Assuntos
Inibidores da Colinesterase/história , Fisostigmina/história , Animais , Antídotos/uso terapêutico , Atropina/antagonistas & inibidores , Atropina/envenenamento , Atropina/uso terapêutico , Atropina/toxicidade , Inibidores da Colinesterase/envenenamento , Inibidores da Colinesterase/toxicidade , Antagonismo de Drogas , Fabaceae/química , História do Século XIX , História do Século XX , Humanos , Masculino , Antagonistas Muscarínicos/envenenamento , Antagonistas Muscarínicos/uso terapêutico , Antagonistas Muscarínicos/toxicidade , Fisostigmina/envenenamento , Fisostigmina/toxicidade
19.
Ther Drug Monit ; 28(3): 295-8, 2006 Jun.
Artigo em Inglês | MEDLINE | ID: mdl-16778709

RESUMO

An unexpectedly high number of initially suspected cocaine-intoxicated patients was presented to a general hospital in Lelystad, The Netherlands. Based on the unusual toxidram rate of not fitting cocaine intoxication, the suspicion of co-presence of an anticholinergic agent was raised. A newly developed HPLC-MS/MS analytical method revealed the presence of 10% atropine in a cocaine sample retrieved and subsequently in the sera of 6 intoxicated patients.


Assuntos
Atropina/sangue , Atropina/envenenamento , Antagonistas Colinérgicos/sangue , Antagonistas Colinérgicos/envenenamento , Transtornos Relacionados ao Uso de Cocaína/sangue , Adulto , Cromatografia Líquida de Alta Pressão , Feminino , Humanos , Masculino , Espectrometria de Massas , Pessoa de Meia-Idade , Países Baixos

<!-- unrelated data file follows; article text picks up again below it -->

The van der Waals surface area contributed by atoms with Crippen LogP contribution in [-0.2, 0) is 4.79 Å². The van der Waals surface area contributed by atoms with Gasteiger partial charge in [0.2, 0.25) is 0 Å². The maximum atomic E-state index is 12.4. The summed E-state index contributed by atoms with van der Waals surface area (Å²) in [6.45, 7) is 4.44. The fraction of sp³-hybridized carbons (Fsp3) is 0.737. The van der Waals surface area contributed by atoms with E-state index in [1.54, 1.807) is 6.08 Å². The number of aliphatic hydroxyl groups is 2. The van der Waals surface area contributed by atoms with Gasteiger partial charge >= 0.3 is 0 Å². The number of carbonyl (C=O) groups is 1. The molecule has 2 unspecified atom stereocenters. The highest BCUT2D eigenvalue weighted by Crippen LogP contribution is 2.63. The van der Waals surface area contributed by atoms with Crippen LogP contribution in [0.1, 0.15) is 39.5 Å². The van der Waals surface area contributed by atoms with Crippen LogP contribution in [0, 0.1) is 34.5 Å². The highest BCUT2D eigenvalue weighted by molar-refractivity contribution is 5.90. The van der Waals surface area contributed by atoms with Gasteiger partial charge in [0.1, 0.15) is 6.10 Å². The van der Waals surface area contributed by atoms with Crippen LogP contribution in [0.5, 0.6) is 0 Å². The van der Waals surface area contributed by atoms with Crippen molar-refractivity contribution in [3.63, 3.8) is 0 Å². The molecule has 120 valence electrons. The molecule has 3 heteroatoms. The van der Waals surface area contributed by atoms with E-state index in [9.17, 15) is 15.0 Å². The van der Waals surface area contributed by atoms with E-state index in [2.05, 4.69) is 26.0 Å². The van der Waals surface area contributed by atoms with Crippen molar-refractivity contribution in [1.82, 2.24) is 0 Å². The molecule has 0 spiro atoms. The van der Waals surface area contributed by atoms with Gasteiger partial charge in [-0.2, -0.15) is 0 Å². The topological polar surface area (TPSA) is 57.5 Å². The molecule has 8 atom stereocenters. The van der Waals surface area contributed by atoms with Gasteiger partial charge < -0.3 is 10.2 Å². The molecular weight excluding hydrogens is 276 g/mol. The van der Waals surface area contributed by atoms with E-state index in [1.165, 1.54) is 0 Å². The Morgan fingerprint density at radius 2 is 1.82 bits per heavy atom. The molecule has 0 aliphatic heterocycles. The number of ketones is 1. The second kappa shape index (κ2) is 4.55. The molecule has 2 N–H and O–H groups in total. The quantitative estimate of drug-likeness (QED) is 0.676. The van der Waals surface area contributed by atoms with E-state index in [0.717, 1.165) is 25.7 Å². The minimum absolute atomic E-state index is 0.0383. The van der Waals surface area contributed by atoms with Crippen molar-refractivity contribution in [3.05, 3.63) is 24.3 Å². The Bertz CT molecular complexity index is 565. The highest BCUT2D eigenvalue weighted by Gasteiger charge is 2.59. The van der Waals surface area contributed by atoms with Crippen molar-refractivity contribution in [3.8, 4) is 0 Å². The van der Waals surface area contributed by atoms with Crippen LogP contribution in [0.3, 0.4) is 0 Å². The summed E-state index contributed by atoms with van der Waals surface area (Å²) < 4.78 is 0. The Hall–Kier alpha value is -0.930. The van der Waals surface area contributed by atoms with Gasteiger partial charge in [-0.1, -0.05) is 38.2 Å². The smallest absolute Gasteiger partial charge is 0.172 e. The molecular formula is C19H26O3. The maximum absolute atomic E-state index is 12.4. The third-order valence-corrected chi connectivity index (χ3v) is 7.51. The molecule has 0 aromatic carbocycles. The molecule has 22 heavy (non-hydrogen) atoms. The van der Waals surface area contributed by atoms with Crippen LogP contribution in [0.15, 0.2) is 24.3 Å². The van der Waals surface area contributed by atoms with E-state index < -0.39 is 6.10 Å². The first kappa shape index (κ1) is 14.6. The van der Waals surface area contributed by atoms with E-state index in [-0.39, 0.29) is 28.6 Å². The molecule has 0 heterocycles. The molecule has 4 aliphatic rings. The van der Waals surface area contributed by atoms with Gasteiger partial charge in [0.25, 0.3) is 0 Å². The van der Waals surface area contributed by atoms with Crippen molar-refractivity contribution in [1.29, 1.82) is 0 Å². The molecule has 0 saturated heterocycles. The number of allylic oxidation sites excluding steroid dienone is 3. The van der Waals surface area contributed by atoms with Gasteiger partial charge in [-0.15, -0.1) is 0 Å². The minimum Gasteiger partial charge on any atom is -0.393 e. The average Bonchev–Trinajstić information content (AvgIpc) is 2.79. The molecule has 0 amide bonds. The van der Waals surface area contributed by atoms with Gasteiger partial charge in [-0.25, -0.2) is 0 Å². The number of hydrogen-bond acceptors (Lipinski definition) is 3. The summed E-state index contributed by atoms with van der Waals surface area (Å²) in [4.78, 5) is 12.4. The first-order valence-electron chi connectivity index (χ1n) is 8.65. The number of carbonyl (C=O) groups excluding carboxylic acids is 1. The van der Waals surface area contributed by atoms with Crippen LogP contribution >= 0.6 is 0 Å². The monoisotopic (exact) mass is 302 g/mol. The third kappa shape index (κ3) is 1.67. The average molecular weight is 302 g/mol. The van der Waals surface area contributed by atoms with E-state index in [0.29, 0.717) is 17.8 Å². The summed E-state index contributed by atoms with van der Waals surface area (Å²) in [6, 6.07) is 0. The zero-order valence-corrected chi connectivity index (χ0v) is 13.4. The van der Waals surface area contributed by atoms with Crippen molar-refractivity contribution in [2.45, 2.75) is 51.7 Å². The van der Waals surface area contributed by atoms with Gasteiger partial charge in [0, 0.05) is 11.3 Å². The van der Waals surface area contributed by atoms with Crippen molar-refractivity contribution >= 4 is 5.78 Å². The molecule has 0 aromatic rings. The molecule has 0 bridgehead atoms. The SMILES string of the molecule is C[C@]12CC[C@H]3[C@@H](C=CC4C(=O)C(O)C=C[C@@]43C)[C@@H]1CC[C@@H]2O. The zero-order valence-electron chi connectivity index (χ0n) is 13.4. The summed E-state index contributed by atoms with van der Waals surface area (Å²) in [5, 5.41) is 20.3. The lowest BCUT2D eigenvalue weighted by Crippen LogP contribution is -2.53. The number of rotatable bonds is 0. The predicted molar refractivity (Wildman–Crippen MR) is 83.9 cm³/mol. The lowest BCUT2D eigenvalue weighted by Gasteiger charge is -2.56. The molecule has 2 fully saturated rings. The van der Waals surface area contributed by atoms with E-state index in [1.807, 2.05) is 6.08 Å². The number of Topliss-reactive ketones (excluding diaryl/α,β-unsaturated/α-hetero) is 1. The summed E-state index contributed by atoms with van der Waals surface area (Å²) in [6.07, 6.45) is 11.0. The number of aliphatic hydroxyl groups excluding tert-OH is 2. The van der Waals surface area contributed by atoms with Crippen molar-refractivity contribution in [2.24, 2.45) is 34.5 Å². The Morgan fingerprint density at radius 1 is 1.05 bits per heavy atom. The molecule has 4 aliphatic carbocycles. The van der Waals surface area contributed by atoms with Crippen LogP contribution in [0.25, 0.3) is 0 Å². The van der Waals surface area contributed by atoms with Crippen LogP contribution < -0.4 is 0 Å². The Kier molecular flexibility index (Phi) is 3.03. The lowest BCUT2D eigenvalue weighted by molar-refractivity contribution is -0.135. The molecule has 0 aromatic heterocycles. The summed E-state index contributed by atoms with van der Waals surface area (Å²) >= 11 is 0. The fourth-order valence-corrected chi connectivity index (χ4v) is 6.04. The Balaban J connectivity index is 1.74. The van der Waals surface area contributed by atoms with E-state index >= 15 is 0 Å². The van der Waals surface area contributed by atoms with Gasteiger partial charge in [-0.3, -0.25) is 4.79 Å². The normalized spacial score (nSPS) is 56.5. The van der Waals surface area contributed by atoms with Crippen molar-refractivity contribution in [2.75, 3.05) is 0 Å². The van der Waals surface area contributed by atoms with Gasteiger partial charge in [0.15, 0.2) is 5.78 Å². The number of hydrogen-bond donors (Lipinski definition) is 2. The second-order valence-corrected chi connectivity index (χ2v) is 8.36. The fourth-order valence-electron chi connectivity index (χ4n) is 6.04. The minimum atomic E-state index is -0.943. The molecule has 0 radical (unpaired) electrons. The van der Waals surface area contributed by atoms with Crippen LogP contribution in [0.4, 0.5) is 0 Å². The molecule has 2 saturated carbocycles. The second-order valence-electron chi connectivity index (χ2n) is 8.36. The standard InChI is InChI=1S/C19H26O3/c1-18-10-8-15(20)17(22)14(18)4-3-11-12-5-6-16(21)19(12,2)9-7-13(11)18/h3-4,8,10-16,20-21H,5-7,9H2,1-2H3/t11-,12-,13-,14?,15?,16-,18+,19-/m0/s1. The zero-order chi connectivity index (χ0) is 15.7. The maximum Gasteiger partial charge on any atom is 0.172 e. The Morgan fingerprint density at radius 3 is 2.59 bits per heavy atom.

20.
Clin Toxicol (Phila) ; 44(3): 301-6, 2006.
Artigo em Inglês | MEDLINE | ID: mdl-16749549

RESUMO

INTRODUCTION: The clinical effects of self injections of atropine-trimedoxime auto-injectors distributed to the civilian population as a field antidote for nerve agent attack were assessed. METHODS: Data on self injections by adults (> or = 18 years) were collected from the Israel Poison Information Center and a hospital Emergency Department's records during a 2-year period. The data included demographics, time interval from injection, type of auto-injector, clinical manifestations and atropinization score. RESULTS: Sixty-five patients, all with unintentional self injections, were reported. Systemic atropine effects were observed in 24 patients, but no severe atropinization. The atropinization score was significantly higher in the 2 mg atropine dose group than in the two lower dose groups, which were in the normal range. No specific adverse effects attributable to trimedoxime were observed. Intravenous fluids and physostigmine were not required. CONCLUSION: Only mild reactions were observed following self-injection of atropine trimedoxime auto-injectors in adults, attesting to their relative safety under these conditions.


Assuntos
Antídotos/envenenamento , Atropina/envenenamento , Automedicação/efeitos adversos , Trimedoxima/envenenamento , Acidentes/estatística & dados numéricos , Adulto , Antídotos/administração & dosagem , Atropina/administração & dosagem , Combinação de Medicamentos , Humanos , Injeções/instrumentação , Israel/epidemiologia , Envenenamento/epidemiologia , Envenenamento/fisiopatologia , Envenenamento/terapia , Trimedoxima/administração & dosagem